IDEN.

LETTER XXXII.

TO MRS. STEWARD.

Tuesday, July the 11th, [1699.] MADAM, As I cannot accuse my self to have receiv'd any letters from you without answer, so on the other side I am oblig'd to believe it, because you say it. 'Tis true, I have had so many fitts of sickness, and so much other unpleasant business, that I may possibly have receiv'd those favours, and deferr'd my acknowledgment till I forgot to thank you for them. However it be, I cannot but confess that never was any unanswering man so civilly reproach'd when he was sixty-seven, complete. He was at this time in his sixty-eighth year.

by a fair lady.--I presum'd to send you word by your sisters of the trouble I'intended you this summer, and added a petition, that you would please to order some small beer to be brew'd for me without hops, or with a very inconsiderable quantity ; because I lost my health last year by drinking bitter beer at Tichmarsh. It may perhaps be sour, but I like it not the worse, if it be small enough. What els I have to request, is onely the favour of your coach, to meet me at Oundle, and to convey me to you: of which I shall not fail to give you timely notice. My humble service attends my Cousin Stewart and your relations at Oundle. My wife and sonn desire the same favour; and I am particularly,

Madam,
Your most obedient Servant,

John Dryden. For Mrs. Stewart, etc.

YDE

LETTER XXXIII. . TO SAMUEL PEPYS, ESQ. · PADRON MIO, July the 14th, 1699.

I REMEMBER, last year, when I had the honour of dineing with you, you were pleas’d to recommend

* Dorothy and Jemima' Creed; the latter of whom died, Feb. 23, 1705-6, and was buried at Tichmarsh."

& The original of this Letter is in the Pepysian Library, bequeathed, together with his prints and manuscripts, to Magdalen College, in Cambridge, by the gentleman

mima

hom

to me the character of Chaucer's GOOD PARSON. Any desire of yours is a command to me; and accordingly I have put it into my English, with such additions and alterations as I thought fit. Having translated as many Fables from Ovid, and as many Novills from Boccace and Tales from Chaucer, as will make an indifferent large volume in folio, I intend them for the press in Michaelmass term next. In the mean timę my PARSON desires the favour of being known to you, and promises, if you find any fault in his character, he will reform it. Whenever you please, he shall wait on you, and for the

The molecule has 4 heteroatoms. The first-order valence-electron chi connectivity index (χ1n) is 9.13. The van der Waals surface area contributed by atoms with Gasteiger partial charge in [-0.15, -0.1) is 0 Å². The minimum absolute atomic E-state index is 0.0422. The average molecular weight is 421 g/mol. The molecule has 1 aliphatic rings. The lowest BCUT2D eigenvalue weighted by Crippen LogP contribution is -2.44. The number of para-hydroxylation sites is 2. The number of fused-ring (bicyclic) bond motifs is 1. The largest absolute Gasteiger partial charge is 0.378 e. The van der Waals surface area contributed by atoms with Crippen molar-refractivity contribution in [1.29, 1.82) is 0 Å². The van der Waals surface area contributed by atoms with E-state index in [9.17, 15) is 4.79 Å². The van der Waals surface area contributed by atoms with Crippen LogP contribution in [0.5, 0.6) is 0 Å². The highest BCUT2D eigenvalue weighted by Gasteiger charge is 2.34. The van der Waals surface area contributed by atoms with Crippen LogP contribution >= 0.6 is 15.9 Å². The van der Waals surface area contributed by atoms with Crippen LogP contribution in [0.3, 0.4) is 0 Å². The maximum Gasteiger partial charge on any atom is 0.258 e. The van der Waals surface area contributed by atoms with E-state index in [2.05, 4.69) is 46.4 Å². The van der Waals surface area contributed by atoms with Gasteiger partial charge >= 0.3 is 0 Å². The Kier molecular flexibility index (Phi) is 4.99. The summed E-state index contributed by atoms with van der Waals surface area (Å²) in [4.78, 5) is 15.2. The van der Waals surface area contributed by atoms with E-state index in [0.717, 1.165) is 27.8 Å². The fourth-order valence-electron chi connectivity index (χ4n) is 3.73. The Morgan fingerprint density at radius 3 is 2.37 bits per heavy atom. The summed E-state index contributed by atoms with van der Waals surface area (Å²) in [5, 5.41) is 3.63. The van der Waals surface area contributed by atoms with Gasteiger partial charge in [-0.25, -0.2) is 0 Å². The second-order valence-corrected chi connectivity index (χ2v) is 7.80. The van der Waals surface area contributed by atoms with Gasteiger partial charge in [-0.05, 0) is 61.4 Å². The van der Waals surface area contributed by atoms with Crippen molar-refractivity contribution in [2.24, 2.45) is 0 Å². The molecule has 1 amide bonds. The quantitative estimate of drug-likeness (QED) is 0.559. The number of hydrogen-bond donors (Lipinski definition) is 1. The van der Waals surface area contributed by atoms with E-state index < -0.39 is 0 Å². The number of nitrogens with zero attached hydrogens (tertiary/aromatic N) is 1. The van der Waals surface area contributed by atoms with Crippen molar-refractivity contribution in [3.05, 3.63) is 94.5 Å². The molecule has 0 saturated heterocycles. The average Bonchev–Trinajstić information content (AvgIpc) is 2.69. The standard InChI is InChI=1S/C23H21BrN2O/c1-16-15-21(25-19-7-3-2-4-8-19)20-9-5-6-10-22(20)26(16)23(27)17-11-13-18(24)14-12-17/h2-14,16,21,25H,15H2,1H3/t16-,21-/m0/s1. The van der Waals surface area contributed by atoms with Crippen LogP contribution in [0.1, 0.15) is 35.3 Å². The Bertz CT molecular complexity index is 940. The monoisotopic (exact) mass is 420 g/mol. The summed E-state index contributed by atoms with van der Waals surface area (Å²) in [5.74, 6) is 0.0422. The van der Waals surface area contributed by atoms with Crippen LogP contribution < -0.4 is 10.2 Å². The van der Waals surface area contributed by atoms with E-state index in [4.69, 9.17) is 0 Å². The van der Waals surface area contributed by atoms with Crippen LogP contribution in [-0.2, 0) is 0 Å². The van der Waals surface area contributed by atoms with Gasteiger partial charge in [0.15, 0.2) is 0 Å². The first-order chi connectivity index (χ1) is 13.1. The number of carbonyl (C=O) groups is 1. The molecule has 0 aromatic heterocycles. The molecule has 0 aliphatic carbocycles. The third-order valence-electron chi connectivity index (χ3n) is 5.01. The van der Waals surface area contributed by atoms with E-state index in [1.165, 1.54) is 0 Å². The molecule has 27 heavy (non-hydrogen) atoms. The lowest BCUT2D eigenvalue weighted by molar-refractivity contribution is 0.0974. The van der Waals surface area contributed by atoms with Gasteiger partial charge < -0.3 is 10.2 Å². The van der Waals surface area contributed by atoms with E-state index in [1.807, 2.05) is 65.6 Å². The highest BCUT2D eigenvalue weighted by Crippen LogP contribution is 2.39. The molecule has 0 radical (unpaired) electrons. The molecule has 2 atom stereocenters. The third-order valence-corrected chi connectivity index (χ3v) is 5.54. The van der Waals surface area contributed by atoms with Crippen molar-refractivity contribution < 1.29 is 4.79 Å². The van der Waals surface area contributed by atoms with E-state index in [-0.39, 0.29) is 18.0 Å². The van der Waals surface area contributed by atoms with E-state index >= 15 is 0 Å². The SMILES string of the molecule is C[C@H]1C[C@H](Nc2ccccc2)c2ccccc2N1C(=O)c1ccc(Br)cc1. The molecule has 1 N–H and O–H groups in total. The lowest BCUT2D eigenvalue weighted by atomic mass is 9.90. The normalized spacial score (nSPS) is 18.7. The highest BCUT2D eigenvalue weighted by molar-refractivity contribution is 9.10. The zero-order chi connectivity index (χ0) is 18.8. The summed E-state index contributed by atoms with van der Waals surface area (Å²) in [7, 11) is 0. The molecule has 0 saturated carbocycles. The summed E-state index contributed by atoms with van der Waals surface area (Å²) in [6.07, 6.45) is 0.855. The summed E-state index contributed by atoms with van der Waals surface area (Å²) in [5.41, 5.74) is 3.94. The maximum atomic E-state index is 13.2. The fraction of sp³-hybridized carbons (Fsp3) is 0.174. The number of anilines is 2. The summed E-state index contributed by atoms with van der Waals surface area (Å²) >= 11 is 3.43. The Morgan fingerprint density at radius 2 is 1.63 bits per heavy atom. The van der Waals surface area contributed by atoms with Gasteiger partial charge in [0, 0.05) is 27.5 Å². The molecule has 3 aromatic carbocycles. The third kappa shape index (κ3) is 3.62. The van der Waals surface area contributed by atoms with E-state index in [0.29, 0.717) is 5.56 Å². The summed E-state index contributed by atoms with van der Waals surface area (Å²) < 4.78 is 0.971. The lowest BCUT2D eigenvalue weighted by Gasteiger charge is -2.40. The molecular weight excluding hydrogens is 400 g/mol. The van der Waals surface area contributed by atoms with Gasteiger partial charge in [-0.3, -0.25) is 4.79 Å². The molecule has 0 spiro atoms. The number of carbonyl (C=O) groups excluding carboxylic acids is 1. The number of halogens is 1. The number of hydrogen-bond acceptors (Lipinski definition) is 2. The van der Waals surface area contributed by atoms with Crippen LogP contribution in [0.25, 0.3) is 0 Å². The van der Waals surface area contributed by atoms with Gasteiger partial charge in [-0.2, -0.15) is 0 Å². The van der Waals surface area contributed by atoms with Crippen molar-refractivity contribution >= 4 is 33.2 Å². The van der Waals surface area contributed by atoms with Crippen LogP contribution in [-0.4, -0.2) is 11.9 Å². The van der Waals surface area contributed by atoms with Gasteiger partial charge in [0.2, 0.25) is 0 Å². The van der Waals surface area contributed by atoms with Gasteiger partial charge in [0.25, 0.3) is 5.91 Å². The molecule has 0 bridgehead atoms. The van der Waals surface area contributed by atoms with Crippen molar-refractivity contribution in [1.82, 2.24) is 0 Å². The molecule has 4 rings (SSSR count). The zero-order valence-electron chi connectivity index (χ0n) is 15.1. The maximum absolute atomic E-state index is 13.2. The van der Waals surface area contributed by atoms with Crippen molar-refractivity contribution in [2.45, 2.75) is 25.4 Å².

to whom it is addressed; who was Secretary to the Ad. miralty in the reign of Charles II. and James II, " He first,” says Granger, (Biogr. Hist. iv. 322) reduced the affairs of the Admiralty to order and method; and that method was so just, as to have been a standing model to his successors in that important office. His MEMOIRS relating to the Navy is a well written piece; and his copious collection of manuscripts, now remaining with the rest of his library at Magdalen College in Cambridge, is an invaluable treasure of naval knowledge. He was far from being a mere man of business : his conversation and address had been greatly refined by travel. He tho, roughly understood and practised musick; was a judge of painting, sculpture, and architecture; and had more than a superficial knowledge in history and philosophyHis fame among the Virtuosi was such, that he was thought to be a very proper person to be placed at the head of the Royal Society, of which he was some time (1685, 1686,] President. His Prints have been already mentioned. His Collection of English Ballads, in five large folio vo. lumes, begun by Mr. Selden, and carried down to 1700, is one of his singular curiosities.-06. 26 May, 1703."